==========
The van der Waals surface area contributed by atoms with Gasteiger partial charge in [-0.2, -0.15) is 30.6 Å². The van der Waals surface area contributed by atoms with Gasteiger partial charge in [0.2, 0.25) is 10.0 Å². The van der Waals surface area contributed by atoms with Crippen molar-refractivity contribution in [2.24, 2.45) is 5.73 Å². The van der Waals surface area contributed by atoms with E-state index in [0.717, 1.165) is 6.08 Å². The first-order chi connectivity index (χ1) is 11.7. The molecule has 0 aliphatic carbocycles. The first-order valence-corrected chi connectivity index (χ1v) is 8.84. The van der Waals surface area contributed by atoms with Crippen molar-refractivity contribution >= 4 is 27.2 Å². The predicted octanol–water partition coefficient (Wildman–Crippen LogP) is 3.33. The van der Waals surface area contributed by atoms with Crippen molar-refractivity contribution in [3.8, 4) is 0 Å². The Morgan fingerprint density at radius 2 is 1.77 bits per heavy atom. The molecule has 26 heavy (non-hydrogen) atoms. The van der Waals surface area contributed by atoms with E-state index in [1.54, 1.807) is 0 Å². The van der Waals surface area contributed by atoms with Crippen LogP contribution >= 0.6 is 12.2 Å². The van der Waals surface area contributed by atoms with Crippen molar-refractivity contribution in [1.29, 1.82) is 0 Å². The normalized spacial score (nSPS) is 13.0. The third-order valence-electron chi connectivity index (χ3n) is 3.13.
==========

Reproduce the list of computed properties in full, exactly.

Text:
The van der Waals surface area contributed by atoms with Gasteiger partial charge in [-0.2, -0.15) is 30.6 Å². The van der Waals surface area contributed by atoms with Gasteiger partial charge in [0.2, 0.25) is 10.0 Å². The van der Waals surface area contributed by atoms with Crippen molar-refractivity contribution in [2.24, 2.45) is 5.73 Å². The van der Waals surface area contributed by atoms with E-state index in [0.717, 1.165) is 6.08 Å². The first-order chi connectivity index (χ1) is 11.7. The molecule has 0 aliphatic carbocycles. The first-order valence-corrected chi connectivity index (χ1v) is 8.84. The van der Waals surface area contributed by atoms with Crippen molar-refractivity contribution >= 4 is 27.2 Å². The predicted octanol–water partition coefficient (Wildman–Crippen LogP) is 3.33. The van der Waals surface area contributed by atoms with Crippen molar-refractivity contribution in [3.8, 4) is 0 Å². The Morgan fingerprint density at radius 2 is 1.77 bits per heavy atom. The molecule has 26 heavy (non-hydrogen) atoms. The van der Waals surface area contributed by atoms with E-state index in [1.54, 1.807) is 0 Å². The van der Waals surface area contributed by atoms with Crippen LogP contribution >= 0.6 is 12.2 Å². The van der Waals surface area contributed by atoms with Crippen molar-refractivity contribution in [1.29, 1.82) is 0 Å². The normalized spacial score (nSPS) is 13.0. The third-order valence-electron chi connectivity index (χ3n) is 3.13.